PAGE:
Genetic Dissection of Synaptic Vesicle Endocytosis




Afuwape, Olusoji Adeyemi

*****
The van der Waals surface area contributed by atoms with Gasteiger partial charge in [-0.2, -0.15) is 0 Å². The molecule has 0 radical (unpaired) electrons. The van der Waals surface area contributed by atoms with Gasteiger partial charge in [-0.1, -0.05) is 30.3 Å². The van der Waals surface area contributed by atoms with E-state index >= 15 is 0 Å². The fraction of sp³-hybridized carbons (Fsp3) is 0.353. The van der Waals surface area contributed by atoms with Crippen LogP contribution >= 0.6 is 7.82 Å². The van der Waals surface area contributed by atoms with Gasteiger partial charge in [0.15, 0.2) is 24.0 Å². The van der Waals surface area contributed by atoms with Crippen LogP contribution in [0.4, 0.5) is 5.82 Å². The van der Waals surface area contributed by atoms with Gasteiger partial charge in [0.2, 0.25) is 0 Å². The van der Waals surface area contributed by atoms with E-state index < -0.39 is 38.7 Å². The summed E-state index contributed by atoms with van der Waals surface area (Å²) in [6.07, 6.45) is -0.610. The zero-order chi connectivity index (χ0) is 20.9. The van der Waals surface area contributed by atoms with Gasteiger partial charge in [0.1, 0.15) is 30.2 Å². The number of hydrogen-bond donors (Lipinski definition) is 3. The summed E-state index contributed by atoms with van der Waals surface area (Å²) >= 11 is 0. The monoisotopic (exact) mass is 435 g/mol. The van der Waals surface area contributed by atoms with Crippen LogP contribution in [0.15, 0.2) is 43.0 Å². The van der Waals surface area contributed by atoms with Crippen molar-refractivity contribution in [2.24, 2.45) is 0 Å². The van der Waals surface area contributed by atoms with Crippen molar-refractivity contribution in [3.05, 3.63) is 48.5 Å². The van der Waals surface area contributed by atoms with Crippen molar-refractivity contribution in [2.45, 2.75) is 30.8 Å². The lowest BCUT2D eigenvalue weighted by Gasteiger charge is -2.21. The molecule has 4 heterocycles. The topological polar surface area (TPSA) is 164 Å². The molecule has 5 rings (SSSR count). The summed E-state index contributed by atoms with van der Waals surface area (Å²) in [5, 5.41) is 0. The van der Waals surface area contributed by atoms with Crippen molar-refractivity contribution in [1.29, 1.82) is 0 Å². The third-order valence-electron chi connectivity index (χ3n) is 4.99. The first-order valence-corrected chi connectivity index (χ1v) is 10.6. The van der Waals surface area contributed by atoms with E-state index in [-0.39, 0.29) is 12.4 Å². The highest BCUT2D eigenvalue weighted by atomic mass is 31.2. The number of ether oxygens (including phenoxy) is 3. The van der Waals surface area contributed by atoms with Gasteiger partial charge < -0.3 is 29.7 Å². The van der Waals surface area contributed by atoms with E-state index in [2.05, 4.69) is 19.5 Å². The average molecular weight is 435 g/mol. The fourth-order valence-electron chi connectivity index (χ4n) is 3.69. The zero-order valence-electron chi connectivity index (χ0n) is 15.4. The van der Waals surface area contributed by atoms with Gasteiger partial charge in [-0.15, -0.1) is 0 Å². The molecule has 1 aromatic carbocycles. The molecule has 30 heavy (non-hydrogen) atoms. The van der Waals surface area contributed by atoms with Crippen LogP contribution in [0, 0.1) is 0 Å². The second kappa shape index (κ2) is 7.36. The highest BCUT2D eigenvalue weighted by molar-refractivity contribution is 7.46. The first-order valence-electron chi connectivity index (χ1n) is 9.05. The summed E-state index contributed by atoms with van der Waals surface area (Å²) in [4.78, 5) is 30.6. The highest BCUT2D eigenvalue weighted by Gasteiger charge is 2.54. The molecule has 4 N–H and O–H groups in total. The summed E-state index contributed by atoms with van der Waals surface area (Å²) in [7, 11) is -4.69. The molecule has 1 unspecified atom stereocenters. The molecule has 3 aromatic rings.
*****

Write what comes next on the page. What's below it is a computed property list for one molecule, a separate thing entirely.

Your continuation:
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Synaptic transmission is mediated by the quantal release of neurotransmitters through the fusion of discrete synaptic vesicles with the presynaptic membrane. To maintain reliable transmission, synaptic vesicles and proteins must be recycled after release of neurotransmitters. A key protein in this recycling process is dynamin. Dynamin is a GTPase that catalyzes the scission of a budding endosome off its parent membrane. The mammalian brain expresses three isoforms of dynamin. Using genetically modified mouse hippocampal neurons, I analyzed the functional significance of dynamin in synaptic vesicle endocytosis. Specifically, I assessed dynamin 2 function in synaptic vesicle recycling and neurotransmission and investigated the role of dynamin independent endocytosis at the synapse. My data demonstrates that synaptic transmission after post-natal knockout of dynamin 2 remains intact and synaptic vesicle endocytosis, assessed by the trafficking of vesicular glutamate transporter fused to pHluorin, is unperturbed. Synaptic vesicle endocytosis in the absence of dynamin 2 was assessed at both room temperature and 32 oC. At both temperatures, my results reveal that synaptic vesicle recycling functions independent of dynamin 2 but also, the kinetics of single vesicle recycling is unaffected by changes in temperature suggesting that a single, temperature insensitive (within the limits of testing) form of endocytosis mediates single synaptic vesicle endocytosis. Further experiments reveal that the retrieval of single synaptic vesicles persists after the knockout of all dynamin isoforms. However, after multivesicular release, my results show an overall decrease in synaptic vesicle pool size and a retardation of subsequent vesicle endocytosis in neurons lacking all dynamin isoforms suggesting dynamin function at the synapse is activity dependent. This finding is consistent with prior reports showing dynamin function at the synapse is dependent on its dephosphorylation by the Ca2= dependent phosphatase, calcineurin. My results also demonstrate a dichotomy in the dependence of dynamin for synaptic neurotransmission. Whereas I observe a decrease in evoked amplitude, release probability and frequency of spontaneously released events in glutamatergic synapses, I observe no discernable defects in GABAergic neurotransmission. This result suggests inhibitory synapses are better equipped with compensatory mechanisms to deal with the loss of dynamins 1,2 and 3. Overall, my data demonstrate that dynamin is crucial but not essential for synaptic vesicle endocytosis. Dynamin is an activity dependent GTPase that is required for synaptic vesicle recycling after exocytosis of multiple vesicles. However, the underlying mechanism of single synaptic vesicle endocytosis is both dynamin and temperature independent.

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